Rocket to the Moon: Theater review by Helen Shaw
The Peccadillo Theater Company’s revival of Rocket to the Moon (1938) is smart winter programming: Clifford Odets’s tale of a dentist’s affair with his young secretary takes place in a roasting New York summer; sweat-drenched characters wilt into events rather than exercise their own volition. It’s heat distinct from the erotic—the production can be a little ragged (the cast skews old), but this shabby sweetness suits its mild hero, and even rescues Rocket from its own bursts of misogyny.
Ben (Ned Eisenberg) is oppressed by his wife, Belle (Marilyn Matarrese), whose own father, Mr. Prince (Jonathan Hadary), wishes his son-in-law’s eye would wander. Both men woo ditzy assistant Cleo (Katie McClellan), who spends three acts as the flower-to-be-plucked, then becomes the play’s ambitious mind: “If there’s roads, I’ll take them!” she cries. “Must all men be afraid to laugh and sing?” No one has Odets’s ear for absurdity—a lothario seduces someone to lunch with a murmured “stewed…fruit?”—and his characters are gifts to actors. Or at least to men. McClellan can’t make brainless Cleo magnetic, so we take her place, our affections swinging between Hadary’s joyful bull-in-a-china-shop and Eisenberg’s keen vulnerability.—Helen Shaw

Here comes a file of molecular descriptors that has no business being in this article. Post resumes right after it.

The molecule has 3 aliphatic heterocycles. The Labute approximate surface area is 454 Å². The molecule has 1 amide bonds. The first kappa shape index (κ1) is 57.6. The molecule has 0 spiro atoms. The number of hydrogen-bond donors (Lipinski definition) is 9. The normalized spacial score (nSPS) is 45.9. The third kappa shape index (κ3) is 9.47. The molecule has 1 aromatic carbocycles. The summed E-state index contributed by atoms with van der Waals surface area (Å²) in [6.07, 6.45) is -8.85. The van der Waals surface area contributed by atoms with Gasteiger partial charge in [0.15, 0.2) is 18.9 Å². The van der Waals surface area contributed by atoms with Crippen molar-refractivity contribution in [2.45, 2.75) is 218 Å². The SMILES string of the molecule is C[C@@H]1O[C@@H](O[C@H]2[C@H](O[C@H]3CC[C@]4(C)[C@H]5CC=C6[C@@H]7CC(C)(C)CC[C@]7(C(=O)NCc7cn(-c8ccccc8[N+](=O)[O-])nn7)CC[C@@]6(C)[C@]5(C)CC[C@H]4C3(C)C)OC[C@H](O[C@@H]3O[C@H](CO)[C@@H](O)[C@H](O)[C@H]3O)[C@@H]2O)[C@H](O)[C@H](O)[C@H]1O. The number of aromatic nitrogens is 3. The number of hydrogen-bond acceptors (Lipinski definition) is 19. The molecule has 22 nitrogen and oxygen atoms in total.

Theatre at St. Clement’s (see Off Broadway). By Clifford Odets. Directed by Dan Wackerman. With ensemble cast. Running time: 2hrs 25mins. One intermission.